in this post: I was wondering if there might be any science to back up using a vinegar rinse? I agree that using baking soda to wash hair is a terrible idea, but I have found a vinegar rinse (after shampooing, before conditioning) invaluable. My hair is much smoother and more manageable. I have heard the acidity closes the cuticle, but am yet to see the scientific backup to this. One odd thing I found - I once accidentally did the vinegar rinse between the 1st and 2nd shampooing, and it made the 2nd shampooing impossible. I can't remember exactly how, just that the shampoo wouldn't 'go' through my hair somehow, and I wondered if the shampoo couldn't open up the cuticle after the rinse. My question is, is this, or some other reason, at least theoretically possible? I use cheap white vinegar because I think using apple cider vinegar would be a waste of money, about 1 part vinegar to 10 parts water. I have also used very dilute citric acid and found the same positive effects.
Click here for more information on the cuticle! And look at the picture above.) We want our cuticle scales to lie as flat as they can so they won't be torn off or won't allow stuff to pass into our hair shaft. We do that by using things like conditioner that are positively charged and will adsorb to the hair strand to create lubricity and reduce friction. (Click here for information on what damage means to our hair and how it happens.)
As an aside, cationic polymers like polyquat 7, polyquat 44, or honeyquat - amongst others - improve the adhesion of our cuticles to the hair shaft, which makes them harder to remove when we damage them through friction, like when we comb our hair or get it caught in the door of a car! Cetrimonium bromide is also awesome for this! (Reference: Handbook of Cosmetic Science & Technology, 3rd edition).
Having said that, I think there are a lot of people who swear by vinegar rinses. One of the main reasons we use conditioners is to increase lubricity, which reduces friction and combing forces, and I'm not sure that vinegar offers that quality, so I am a little worried about its long term use in place of conditioner. Once your hair is damaged, you can't undamage it. You can only mitigate the damage for a while.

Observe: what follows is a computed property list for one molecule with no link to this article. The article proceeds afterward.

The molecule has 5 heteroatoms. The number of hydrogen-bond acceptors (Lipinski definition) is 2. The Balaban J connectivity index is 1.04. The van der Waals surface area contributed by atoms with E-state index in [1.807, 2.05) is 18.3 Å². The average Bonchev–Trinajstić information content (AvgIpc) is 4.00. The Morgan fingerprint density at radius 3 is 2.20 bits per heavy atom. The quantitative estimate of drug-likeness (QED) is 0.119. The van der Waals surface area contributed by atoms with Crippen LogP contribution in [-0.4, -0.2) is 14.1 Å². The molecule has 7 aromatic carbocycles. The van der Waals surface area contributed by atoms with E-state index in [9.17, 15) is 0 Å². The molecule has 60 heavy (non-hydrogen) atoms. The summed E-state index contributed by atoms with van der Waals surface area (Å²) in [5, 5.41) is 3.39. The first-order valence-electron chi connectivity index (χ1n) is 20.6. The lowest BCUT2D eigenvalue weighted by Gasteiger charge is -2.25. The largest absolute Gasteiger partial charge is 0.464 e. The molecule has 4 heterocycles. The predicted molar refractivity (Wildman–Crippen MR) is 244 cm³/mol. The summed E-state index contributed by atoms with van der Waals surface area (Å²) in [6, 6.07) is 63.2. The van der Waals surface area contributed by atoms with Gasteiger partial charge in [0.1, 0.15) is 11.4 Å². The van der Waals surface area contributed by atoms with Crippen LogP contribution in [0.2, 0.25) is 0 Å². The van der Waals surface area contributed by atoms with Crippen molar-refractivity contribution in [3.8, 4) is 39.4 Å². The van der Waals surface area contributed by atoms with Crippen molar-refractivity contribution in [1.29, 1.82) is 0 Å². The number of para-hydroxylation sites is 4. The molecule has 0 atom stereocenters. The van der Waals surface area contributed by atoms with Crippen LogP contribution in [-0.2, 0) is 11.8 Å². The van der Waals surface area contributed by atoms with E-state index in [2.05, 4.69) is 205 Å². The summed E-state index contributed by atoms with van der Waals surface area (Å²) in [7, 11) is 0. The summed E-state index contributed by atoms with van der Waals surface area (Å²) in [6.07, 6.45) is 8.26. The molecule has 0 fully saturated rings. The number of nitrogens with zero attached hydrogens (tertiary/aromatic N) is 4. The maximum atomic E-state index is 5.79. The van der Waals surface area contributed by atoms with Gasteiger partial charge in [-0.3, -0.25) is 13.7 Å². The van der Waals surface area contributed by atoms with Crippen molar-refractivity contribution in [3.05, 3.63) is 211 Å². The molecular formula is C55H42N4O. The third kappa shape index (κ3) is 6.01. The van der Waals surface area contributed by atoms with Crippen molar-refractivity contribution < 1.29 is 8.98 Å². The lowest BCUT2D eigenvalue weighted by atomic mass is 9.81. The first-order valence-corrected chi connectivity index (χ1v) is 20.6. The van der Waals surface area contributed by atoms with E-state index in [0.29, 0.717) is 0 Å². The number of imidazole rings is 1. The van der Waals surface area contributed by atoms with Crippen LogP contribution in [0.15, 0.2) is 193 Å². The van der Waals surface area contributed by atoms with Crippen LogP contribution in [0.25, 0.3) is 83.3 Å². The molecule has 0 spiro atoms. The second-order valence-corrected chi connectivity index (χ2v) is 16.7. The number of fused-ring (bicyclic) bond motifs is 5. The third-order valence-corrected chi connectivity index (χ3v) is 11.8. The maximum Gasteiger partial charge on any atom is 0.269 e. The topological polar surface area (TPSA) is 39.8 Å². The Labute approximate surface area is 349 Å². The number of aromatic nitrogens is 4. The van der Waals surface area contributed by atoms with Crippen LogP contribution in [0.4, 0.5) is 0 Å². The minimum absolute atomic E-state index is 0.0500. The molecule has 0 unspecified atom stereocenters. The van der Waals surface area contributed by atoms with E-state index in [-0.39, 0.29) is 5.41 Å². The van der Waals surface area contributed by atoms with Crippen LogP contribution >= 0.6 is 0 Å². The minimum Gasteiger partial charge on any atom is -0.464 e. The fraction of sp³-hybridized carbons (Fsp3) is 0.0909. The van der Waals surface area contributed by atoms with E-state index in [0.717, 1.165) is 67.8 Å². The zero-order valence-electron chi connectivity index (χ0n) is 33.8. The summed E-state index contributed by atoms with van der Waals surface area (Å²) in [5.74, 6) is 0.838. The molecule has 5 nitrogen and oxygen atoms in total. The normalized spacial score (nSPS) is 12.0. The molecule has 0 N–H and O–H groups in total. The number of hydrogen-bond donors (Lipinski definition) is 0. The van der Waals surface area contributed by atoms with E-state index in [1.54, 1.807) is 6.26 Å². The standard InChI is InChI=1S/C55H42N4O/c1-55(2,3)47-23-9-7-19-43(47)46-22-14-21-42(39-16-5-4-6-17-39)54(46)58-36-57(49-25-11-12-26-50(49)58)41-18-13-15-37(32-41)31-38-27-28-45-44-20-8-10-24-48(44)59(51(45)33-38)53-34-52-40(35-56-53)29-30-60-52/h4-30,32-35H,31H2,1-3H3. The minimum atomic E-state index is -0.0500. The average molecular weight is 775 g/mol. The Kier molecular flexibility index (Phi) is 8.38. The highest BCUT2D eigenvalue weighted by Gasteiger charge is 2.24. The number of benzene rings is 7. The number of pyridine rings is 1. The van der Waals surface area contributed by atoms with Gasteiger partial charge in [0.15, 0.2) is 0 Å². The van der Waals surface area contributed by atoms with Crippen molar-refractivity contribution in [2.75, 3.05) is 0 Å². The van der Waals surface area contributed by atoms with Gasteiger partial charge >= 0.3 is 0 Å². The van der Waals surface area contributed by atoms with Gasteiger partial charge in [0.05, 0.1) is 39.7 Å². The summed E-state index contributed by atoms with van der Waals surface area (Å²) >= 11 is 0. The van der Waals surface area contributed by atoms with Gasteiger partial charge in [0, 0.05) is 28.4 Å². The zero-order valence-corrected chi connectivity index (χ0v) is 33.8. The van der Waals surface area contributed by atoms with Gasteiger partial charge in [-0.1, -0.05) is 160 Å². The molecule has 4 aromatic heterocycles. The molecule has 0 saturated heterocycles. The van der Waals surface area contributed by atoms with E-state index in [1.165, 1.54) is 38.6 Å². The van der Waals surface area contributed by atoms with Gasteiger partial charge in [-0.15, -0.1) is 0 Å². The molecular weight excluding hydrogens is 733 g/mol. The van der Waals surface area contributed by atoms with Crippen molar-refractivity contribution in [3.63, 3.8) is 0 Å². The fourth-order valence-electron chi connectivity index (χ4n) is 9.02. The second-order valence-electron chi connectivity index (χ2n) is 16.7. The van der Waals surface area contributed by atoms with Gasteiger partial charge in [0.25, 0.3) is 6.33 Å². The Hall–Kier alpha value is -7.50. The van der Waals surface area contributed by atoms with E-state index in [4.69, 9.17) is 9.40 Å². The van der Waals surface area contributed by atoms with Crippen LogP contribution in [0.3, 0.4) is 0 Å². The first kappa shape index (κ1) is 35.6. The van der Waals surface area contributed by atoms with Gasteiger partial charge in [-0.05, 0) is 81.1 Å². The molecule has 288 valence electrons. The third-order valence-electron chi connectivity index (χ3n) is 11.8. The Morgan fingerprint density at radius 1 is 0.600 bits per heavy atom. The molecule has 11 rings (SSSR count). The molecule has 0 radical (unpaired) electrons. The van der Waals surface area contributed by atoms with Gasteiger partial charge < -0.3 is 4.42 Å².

I don't get the appeal of the vinegar rinse. I've tried it a few times, and my hair feels really awful afterwards, as if I hadn't conditioned my hair. My opinion isn't really relevant to this discussion, but I thought I'd let you know that I have personal experience with using vinegar!
I think what you found with the shampoo was an inability to lather and foam. I'm not really sure how that happened. I think it's like when you drop soap into a bathtub of bubbles - you add something to the mix that reduces foam, lather, and bubbling.
So what's the verdict? I don't really know. I couldn't find anything science-y to confirm that vinegar rinses on normal hair is effective or desirable, but I didn't find anything to say we shouldn't do it*, so if you like it and want to use it, then have at it! Just be careful you aren't damaging your hair permanently.
*Footnote: I also didn't find anything to say we shouldn't use apple sauce, grass clippings, or milk after shampooing, so my inability to find information decrying using vinegar doesn't constitute an endorsement of using it as a rinsing agent.
Thanks for the great question, Anonymous! And if you have any science-y type information on vinegar rinses, please send them along to me as I would love to learn more about this concept!